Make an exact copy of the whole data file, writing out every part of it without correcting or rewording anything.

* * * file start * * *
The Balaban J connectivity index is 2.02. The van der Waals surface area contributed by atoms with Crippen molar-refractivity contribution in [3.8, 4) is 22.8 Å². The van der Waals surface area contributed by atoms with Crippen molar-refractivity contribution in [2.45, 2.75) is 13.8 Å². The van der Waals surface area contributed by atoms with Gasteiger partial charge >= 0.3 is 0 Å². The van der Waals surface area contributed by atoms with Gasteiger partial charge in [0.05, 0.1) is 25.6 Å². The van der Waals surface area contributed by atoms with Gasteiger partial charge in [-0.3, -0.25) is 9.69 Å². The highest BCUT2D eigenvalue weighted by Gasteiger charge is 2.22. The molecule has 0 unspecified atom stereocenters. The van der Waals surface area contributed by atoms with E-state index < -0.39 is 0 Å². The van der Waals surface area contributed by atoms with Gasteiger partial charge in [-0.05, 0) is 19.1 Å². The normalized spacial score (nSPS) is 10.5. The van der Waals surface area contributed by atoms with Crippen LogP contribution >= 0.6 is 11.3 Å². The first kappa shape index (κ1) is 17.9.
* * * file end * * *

The Balaban J connectivity index is 2.02. The van der Waals surface area contributed by atoms with Crippen molar-refractivity contribution in [3.8, 4) is 22.8 Å². The van der Waals surface area contributed by atoms with Crippen molar-refractivity contribution in [2.45, 2.75) is 13.8 Å². The van der Waals surface area contributed by atoms with Gasteiger partial charge >= 0.3 is 0 Å². The van der Waals surface area contributed by atoms with Gasteiger partial charge in [0.05, 0.1) is 25.6 Å². The van der Waals surface area contributed by atoms with Gasteiger partial charge in [-0.3, -0.25) is 9.69 Å². The highest BCUT2D eigenvalue weighted by Gasteiger charge is 2.22. The molecule has 0 unspecified atom stereocenters. The van der Waals surface area contributed by atoms with E-state index < -0.39 is 0 Å². The van der Waals surface area contributed by atoms with Gasteiger partial charge in [-0.05, 0) is 19.1 Å². The normalized spacial score (nSPS) is 10.5. The van der Waals surface area contributed by atoms with Crippen LogP contribution >= 0.6 is 11.3 Å². The first kappa shape index (κ1) is 17.9.